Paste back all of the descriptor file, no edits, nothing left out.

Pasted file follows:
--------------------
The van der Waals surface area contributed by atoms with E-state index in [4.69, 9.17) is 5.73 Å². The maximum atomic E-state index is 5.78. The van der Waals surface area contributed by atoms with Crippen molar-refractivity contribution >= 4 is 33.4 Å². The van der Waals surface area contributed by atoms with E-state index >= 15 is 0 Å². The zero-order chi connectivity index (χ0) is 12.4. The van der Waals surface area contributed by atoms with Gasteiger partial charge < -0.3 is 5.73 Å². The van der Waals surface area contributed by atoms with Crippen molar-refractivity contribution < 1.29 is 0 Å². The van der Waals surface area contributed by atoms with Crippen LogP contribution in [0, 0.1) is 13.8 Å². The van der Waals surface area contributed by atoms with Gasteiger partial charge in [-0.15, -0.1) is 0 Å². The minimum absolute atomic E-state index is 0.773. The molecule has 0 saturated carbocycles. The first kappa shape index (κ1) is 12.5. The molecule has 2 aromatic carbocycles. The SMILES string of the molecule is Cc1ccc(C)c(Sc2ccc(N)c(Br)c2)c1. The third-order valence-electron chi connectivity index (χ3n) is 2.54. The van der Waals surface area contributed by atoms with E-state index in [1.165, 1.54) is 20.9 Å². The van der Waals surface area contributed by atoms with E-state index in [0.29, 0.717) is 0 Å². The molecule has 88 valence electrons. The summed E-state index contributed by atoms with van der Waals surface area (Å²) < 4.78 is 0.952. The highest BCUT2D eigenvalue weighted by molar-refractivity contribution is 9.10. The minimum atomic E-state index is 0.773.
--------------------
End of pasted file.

The van der Waals surface area contributed by atoms with E-state index in [4.69, 9.17) is 5.73 Å². The maximum atomic E-state index is 5.78. The van der Waals surface area contributed by atoms with Crippen molar-refractivity contribution >= 4 is 33.4 Å². The van der Waals surface area contributed by atoms with E-state index >= 15 is 0 Å². The zero-order chi connectivity index (χ0) is 12.4. The van der Waals surface area contributed by atoms with Gasteiger partial charge < -0.3 is 5.73 Å². The van der Waals surface area contributed by atoms with Crippen molar-refractivity contribution < 1.29 is 0 Å². The van der Waals surface area contributed by atoms with Crippen LogP contribution in [0, 0.1) is 13.8 Å². The van der Waals surface area contributed by atoms with Gasteiger partial charge in [-0.15, -0.1) is 0 Å². The minimum absolute atomic E-state index is 0.773. The molecule has 0 saturated carbocycles. The first kappa shape index (κ1) is 12.5. The molecule has 2 aromatic carbocycles. The SMILES string of the molecule is Cc1ccc(C)c(Sc2ccc(N)c(Br)c2)c1. The third-order valence-electron chi connectivity index (χ3n) is 2.54. The van der Waals surface area contributed by atoms with E-state index in [1.165, 1.54) is 20.9 Å². The van der Waals surface area contributed by atoms with E-state index in [0.29, 0.717) is 0 Å². The molecule has 88 valence electrons. The summed E-state index contributed by atoms with van der Waals surface area (Å²) < 4.78 is 0.952. The highest BCUT2D eigenvalue weighted by molar-refractivity contribution is 9.10. The minimum atomic E-state index is 0.773.